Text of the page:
Low humidity levels can irritate your nose and throat. This can lead to increased nasal allergic reactions and a scratchy throat. A sleeping environment that is too dry can trigger or worsen respiratory infections and make it harder to breathe at night as you sleep.

Increased irritations and allergies at night leads to sleep deprivation and makes it harder to sleep.

Extremely low humidity levels can also cause a certain dryness to your skin. If you have pre-existing skin conditions like eczema, low humidity levels can worsen or trigger it.

Ideal Humidity Level for Sleeping

Now that we’ve talked about the dangers and risk of having bedroom humidity levels either too high or too low, what is really the ideal humidity level for sleeping?

Ideal humidity recommendations vary a lot. According to the United States Environmental Protection Agency (EPA) and to the National Sleep Foundation, the ideal humidity level indoors and for sleeping is between 30% to 50%.

Some also suggest 40% to 60% humidity levels. Though there are variations, the threshold seems to be common: ideal humidity level shouldn’t go below 30% and shouldn’t go above 60% or you risk what’s listed above with excessive humid air.

Whether you need a humidifier vs. a dehumidifier or both depends on your local weather conditions and indoor air circulation in your home.

Ideal temperature level for sleeping

Humidity goes hand in hand with temperature.

According to the National Sleep Foundation, the ideal temperature level for sleeping is anywhere between 60°F to 67°F.

Of course, this range depends on and could still vary according to each individual and what temperature they’re most comfortable to sleep in.

Ideal Indoor Humidity Level for Bedroom and Nursery: The Best Sleeping Environment for Babies

Unlike adults, babies can’t tell you in words whether the relative humidity and temperature levels in their nursery or bedroom needs adjusting. This is why it’s important to know what the ideal sleeping environment is for them.

The ideal humidity level for babies starts at 40% and can go up to 55%. It should never go below that range and should not go above 60% as this is too much humidity for them.

For temperature levels, it would be best to aim for 68°F to 72°F, as the National Sleep Foundation suggests.

Sleeping Better and Optimizing Bedroom Humidity

The right humidity level in your bedroom is essential to getting longer, comfortable, and quality sleep.

Now that you know the optimal humidity range you should aim for at night before you go to sleep, you’d want to keep a close eye on your room’s humidity levels.

A hygrometer will help you measure humidity levels accurately. A thermostat or thermometer also helps you keep an eye on other environmental conditions like temperature. These tools are readily available in your local hardware store and are relatively cheap and affordable.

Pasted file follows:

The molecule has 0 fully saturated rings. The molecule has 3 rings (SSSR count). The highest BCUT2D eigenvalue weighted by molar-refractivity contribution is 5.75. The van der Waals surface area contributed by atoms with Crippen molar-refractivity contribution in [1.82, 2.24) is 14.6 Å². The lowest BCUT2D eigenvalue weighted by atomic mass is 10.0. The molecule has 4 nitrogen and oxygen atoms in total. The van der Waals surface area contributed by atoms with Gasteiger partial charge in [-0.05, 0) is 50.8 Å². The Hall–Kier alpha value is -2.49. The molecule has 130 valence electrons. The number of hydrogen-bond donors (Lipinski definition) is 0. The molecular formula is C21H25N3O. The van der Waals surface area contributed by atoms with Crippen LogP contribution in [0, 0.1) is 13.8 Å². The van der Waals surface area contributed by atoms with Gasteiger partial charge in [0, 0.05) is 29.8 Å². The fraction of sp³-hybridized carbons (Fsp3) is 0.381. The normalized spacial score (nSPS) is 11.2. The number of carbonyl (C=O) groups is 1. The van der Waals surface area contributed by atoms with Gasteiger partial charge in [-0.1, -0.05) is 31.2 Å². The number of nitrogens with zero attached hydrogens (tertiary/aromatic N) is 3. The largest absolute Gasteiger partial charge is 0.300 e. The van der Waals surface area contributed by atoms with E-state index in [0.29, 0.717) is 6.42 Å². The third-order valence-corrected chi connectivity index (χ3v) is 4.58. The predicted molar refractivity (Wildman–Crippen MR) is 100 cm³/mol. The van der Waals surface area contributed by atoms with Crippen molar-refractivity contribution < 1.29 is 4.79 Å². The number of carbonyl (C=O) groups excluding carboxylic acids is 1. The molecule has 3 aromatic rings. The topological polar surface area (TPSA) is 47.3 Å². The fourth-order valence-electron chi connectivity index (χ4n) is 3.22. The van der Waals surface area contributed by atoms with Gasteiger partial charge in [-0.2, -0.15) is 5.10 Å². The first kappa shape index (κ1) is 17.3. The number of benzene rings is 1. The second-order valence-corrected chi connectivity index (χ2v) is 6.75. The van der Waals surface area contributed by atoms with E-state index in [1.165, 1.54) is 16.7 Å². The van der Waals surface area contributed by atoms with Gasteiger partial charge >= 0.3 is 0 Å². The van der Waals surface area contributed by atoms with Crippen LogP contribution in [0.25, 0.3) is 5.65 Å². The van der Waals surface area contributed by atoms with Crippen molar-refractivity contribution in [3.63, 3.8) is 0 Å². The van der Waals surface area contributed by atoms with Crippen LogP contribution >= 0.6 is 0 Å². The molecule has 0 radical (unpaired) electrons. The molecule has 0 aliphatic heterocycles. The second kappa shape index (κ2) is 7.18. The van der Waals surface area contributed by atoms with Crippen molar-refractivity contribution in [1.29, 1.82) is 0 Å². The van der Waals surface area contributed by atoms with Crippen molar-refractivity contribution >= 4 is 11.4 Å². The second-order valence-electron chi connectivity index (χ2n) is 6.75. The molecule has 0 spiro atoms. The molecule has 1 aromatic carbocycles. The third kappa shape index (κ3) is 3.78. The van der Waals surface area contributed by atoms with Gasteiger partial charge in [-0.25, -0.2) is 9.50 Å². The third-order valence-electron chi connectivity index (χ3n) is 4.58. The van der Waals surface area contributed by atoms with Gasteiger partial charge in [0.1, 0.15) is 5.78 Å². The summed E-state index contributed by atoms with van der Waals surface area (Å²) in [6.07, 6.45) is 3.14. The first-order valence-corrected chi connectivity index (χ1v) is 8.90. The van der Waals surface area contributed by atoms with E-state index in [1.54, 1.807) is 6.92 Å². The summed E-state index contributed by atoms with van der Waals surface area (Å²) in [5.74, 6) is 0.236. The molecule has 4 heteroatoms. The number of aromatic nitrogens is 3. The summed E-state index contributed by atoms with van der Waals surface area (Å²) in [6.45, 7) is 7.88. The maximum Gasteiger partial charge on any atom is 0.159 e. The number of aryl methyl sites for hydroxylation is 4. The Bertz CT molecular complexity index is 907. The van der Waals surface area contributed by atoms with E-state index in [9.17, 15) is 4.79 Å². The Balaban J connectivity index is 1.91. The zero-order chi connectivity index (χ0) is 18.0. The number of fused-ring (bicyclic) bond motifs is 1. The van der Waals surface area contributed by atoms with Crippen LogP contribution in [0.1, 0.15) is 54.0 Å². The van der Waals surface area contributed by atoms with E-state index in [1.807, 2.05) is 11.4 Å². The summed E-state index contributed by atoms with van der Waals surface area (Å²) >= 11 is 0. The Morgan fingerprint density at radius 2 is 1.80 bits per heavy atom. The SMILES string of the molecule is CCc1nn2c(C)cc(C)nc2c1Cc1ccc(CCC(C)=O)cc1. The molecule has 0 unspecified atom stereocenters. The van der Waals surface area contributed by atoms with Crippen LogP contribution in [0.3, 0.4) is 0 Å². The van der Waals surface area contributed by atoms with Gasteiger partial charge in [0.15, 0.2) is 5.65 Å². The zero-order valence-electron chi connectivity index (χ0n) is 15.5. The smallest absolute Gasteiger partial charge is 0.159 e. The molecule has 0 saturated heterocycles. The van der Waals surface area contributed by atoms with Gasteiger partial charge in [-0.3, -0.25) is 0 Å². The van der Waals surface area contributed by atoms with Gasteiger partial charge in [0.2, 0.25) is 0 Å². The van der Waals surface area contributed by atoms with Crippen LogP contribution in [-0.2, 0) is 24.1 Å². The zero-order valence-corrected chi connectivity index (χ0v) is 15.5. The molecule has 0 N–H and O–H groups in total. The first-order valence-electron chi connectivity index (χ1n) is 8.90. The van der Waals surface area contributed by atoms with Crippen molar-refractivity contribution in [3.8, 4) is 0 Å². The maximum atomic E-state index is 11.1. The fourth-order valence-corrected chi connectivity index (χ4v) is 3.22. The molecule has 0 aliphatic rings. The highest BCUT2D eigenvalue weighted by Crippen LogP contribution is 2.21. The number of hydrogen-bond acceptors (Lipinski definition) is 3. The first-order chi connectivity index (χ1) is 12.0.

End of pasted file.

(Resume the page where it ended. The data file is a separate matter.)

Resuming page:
Bedroom optimization for comfortable sleep would depend on whether you’re decreasing or increasing bedroom humidity:

How to decrease humidity level in your bedroom

Go for breathable and natural fabrics for your bedding and sleeping clothes to wick away sweat and moisture on especially humid nights.

Invest in and use a dehumidifier. A dehumidifier reduces indoor humidity by sucking in vapor and moisture in the air and storing it in a built-in tank. Dehumidifiers can be small, medium-built, or big. Depending on the size, the frequency of having to empty the tank out would vary.

Crack open a few windows when indoor humidity rises. This no-brainer tip will allow excess moisture to escape out of your bedroom.

An air conditioning unit not only works to distribute air on a hot day but also works to remove excess moisture in the air. Running your air conditioner in a moderate setting will help lower the overall humidity level in your room.

How to increase humidity level in your bedroom

Use a humidifier. An opposite to dehumidifiers, a humidifier works to add moisture and water vapor into the air. Invest in a humidifier that would be the perfect size for the size of your bedroom. You’d want something capable of distributing moisture to the entire space.

Adding plants in your sleeping space can help increase humidity levels. It would be best to regularly mist or water the plans for the best results.

Another way to increase humidity levels and combat dry air is by lowering indoor heat.


Sleeping is a very important part of any adult’s life. Getting in bed at the end of the day is the best way to rest, allow your body to recover, and get ready to face the next day full of energy.

To ensure the best sleep quality yet, many factor in things like the room lighting, noise, and even the mattress and pillows used. Humidity is often at the bottom of the list but that doesn’t make it any less important. The ideal humidity level for sleeping is between 30% to 50%.

And that has been our guide on humidity and how it affects sleep. If you have other questions, hit us up below!